@svaldes Yes. The easiest way is probably to run the wizard and put that server IP in as a VoIP server. Note you can always rerun the wizard, or create your own floating rules, rename rules/queues created, etc.
Confused about this one thing, with a 290 main queue and a 225 queue for everything else, why do I still get latency? Even if the 225 is saturated, there should be enough bandwidth where the main queue isn’t jammed no?
Or another way to put it, shouldn’t the queue only take into effect if the threshold is exceeded? I mean that literally and not literally, I don’t know how it technically works, but I would assume the queue would flow naturally, if I have 10 checkout lanes in a supermarket, and I have 8 people waiting, that shouldn’t cause a jam?
"By default, pfSense software only matches the first packet of a connection, which is the packet that creates an entry in the state table. If a connection starts with a different DSCP value, has no DSCP value in the starting packet, or otherwise changes DSCP values during the connection, the traffic will not be classified as expected." source:trafficshaper/dscp.html#caveats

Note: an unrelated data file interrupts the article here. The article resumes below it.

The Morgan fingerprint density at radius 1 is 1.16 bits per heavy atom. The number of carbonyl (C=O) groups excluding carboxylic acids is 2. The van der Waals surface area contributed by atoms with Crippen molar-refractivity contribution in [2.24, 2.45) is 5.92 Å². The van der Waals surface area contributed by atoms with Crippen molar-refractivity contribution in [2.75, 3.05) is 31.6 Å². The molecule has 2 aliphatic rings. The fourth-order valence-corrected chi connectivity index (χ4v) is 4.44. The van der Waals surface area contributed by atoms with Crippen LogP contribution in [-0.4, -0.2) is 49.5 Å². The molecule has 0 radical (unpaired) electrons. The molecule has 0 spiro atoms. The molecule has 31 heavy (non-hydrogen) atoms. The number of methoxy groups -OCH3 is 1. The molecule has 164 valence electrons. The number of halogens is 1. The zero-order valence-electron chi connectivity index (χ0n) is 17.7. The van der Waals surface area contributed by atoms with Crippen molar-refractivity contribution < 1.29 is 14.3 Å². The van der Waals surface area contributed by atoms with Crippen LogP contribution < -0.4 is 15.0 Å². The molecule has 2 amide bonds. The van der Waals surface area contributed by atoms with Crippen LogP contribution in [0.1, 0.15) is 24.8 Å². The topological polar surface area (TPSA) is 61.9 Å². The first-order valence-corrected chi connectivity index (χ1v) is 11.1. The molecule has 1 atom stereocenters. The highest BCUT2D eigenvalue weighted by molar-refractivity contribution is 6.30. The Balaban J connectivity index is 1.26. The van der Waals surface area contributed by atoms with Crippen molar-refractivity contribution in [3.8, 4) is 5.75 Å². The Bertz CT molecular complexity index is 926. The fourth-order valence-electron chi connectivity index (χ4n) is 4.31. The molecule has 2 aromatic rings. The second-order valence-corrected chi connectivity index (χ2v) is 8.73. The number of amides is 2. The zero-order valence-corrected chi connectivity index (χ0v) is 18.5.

This probably means that "switching queues during a connection" (based on intensity) also isn't supported.
well good news and bad news, it seems everything is looking good in terms of FQ_CODEL for all real physical clients, and for virtual machines but not for docker containers.
I run Pfsense in a virtual machine, on my esxi host as well as unraid in a virutal machine (both on the same physical host) and the unraid virtual machine runs docker containers.
pfsense vm || unraid
I have 2 physical ethernet ports on the esxi host, so I dedicated one for WAN and one for LAN for easy segregation. pfsense being the sole VM with access to WAN vswitch